In its recent interim budget, the outgoing government had spelt out a plan to reduce the Centre’s revenue deficit to zero and fiscal deficit to 3% by ‘11-12. This clearly looks unrealistic. The FRBM-II would need to be much more credible.

Whether the FRBM-II would meet its objective is contingent on how fast the economic grows over a five-year span and here, external developments are a major determinant. If growth this year is just 5.75% as IMF has forecast or even lower (4%) as prognosticated by World Bank, it would indeed be extremely difficult or impossible to achieve an average rate of 7.5% for five years and concurrently run a credible medium-term fiscal consolidation programme.

Even if growth decelerates to 6% this fiscal, it needs to be above 7% next year and around 8% in the subsequent three years to post a five-year average growth of 7.5%, which certain simulations of Crisil suggest, would bring the Centre’s fiscal deficit to 4.2%, revenue deficit to 2.5% and primary deficit to 0.7% by 2013-14.

Any growth rate less than that could afflict the fisc with serious structural flaws and put the country in a debt trap. It would take many more years for salvaging the country from such a disastrous situation.

Therefore, it is incumbent on the next government to act aggressively and decisively on facilitating an investment-led high growth. Having budgeted a fiscal deficit of 5.5% of GDP for this fiscal (there were tax cuts amounting to another 0.5% after the interim budget), the Centre would pan out huge borrowing programmes in the coming months. State governments would also follow suit.

In the second half of this year, private credit might also pick up. All these could put stress on liquidity in second half of the fiscal which the government and RBI would need to address through decisive policy measures. A massive spike in borrowing cost ought to be averted. The introduction of the goods and service tax would not only be revenue-boosting but also cut costs of businesses.

Public offering of PSU equities would makes revenue streams from sources other than taxes robust. The new government should also try and rationalise subsidies and cap it at say, 2% of GDP (last year, owing to the shock from the relentless surge in global commodity prices, subsidy bill had mounted to over 4% of GDP). The Also, FRBM-II must offer a broader definition of fiscal deficit by including expenditure items that are currently called "off- budget."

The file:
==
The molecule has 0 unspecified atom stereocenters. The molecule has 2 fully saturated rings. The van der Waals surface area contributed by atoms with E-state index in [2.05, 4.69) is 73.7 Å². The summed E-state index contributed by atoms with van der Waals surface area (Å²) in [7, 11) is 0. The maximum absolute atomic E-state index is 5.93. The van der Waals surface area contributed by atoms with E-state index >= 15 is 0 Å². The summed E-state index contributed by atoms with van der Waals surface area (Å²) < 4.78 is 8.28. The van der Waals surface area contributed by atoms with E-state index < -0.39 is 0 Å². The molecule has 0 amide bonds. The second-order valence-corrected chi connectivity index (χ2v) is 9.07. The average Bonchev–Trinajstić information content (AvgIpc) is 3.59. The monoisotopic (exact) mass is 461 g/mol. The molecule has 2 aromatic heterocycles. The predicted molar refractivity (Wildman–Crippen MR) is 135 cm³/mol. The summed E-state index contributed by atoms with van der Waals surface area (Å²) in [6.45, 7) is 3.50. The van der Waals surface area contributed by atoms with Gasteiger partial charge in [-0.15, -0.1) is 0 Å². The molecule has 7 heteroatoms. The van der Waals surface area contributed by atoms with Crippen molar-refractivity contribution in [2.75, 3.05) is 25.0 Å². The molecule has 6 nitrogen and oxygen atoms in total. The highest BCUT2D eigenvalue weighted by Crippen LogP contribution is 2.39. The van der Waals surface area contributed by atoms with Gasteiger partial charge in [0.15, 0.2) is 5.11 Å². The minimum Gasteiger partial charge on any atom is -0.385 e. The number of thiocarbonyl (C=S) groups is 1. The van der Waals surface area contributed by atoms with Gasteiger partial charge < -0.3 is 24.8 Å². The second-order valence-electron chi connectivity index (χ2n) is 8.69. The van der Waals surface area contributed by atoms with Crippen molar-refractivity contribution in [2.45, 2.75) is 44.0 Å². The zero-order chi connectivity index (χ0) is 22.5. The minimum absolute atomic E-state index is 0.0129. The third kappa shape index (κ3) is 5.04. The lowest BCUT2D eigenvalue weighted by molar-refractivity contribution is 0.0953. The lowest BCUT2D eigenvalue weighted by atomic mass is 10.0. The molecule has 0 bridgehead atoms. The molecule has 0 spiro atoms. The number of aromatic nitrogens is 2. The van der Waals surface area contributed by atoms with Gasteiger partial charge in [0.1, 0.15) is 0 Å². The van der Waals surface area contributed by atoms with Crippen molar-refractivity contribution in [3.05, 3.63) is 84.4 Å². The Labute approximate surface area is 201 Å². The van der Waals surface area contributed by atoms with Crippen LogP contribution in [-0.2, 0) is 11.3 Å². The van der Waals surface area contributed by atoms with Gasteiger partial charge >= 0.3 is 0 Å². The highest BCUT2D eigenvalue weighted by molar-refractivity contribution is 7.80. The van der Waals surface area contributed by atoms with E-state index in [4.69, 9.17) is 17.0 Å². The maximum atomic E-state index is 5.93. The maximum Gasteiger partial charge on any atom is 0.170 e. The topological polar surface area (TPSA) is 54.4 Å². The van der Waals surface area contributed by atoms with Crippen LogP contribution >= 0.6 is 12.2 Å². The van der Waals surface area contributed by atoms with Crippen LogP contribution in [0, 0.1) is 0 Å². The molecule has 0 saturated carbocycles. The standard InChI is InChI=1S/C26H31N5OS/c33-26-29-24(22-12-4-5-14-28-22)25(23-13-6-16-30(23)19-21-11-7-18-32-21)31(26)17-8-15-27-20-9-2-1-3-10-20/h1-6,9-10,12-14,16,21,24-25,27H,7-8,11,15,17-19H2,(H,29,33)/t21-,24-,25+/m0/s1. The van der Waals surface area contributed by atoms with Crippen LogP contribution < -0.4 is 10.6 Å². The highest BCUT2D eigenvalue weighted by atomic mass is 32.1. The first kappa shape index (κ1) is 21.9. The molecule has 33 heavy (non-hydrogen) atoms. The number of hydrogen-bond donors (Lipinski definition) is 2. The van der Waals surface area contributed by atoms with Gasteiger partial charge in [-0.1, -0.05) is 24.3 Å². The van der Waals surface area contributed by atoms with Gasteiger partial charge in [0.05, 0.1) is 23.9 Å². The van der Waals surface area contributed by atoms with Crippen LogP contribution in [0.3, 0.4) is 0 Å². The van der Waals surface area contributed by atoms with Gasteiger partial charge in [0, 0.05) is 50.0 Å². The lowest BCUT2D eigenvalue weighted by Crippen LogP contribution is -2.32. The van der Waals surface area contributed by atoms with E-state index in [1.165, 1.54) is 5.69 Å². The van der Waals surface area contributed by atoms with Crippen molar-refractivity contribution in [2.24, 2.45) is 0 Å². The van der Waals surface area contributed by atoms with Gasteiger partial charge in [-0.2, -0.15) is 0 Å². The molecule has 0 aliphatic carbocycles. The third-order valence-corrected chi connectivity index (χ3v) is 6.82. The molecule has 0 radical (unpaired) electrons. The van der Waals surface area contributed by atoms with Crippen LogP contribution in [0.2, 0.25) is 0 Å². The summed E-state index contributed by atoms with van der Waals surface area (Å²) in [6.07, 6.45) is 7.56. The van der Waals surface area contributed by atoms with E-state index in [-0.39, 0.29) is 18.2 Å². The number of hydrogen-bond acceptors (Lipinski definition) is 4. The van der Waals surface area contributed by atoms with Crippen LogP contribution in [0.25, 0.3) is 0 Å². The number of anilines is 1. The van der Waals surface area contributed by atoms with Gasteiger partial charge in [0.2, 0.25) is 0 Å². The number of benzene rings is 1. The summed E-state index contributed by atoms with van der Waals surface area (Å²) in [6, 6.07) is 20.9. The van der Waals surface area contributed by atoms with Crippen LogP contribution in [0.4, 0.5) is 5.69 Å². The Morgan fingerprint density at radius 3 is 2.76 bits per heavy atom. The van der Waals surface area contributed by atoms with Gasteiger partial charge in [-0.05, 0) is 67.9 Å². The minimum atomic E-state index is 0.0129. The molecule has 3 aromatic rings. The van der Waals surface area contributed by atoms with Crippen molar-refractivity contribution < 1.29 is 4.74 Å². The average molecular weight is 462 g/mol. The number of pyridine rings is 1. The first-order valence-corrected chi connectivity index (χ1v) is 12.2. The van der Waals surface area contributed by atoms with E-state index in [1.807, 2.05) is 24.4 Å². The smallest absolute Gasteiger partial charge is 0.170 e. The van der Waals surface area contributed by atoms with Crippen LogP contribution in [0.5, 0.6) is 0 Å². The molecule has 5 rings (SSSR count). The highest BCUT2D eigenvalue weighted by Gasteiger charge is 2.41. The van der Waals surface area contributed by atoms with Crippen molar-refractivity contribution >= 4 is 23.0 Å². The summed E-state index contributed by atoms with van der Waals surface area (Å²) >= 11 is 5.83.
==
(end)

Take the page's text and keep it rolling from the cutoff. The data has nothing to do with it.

http://economictimes.indiatimes.com/...7.cms?flstry=1
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Old May 18th, 2009, 08:57 AM
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Re: Will budget 2009-10 will be affected over the wins by UPA in lok sabha election i

Dalal Street loves UPA..? Or is it the reduced impact of the coalition parties?

But anyway, trading halted due to the Sensex reaching the upper circuit breaker. Gained more than 2000 points in a few minutes.
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Old May 18th, 2009, 10:34 AM
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Re: Will budget 2009-10 will be affected over the wins by UPA in lok sabha election i

Is2009, while I welcome you to our community and appreciate your participation, tell me one thing - do you work for or are somehow affiliated with indyalive? The reason to ask this bluntly is that you have been repeating the same link in all your posts?

We too require a link to any news story and you will notice that most of them are from popular news sites from India. Yet I have not understood why you only link to one particular link repeatedly?

About your topic - Well, now that UPA is in power, they will continue the budget and other policies as before. In a way its good that Communists are nowhere in the picture. I believe, and the way the BSE reacted and had to be shut down for the day on Monday, that economic reforms will continue at a rapid pace. Congress has understood that good governance and economic policies will get them support from all strata of the electorate.

Even states where Congress did not win, the BJP won because of good governance and policies.

So I think our democracy is maturing - slowly but surely - and this a good sign. I do believe that our PM is a fine economist and has some veterans in the government who can guide our economic policies well. I must applaud all those responsible in the government who did not allow the trade of these 'sub prime' securities in our markets. It helped in preventing the total meltdown which we saw in the US market.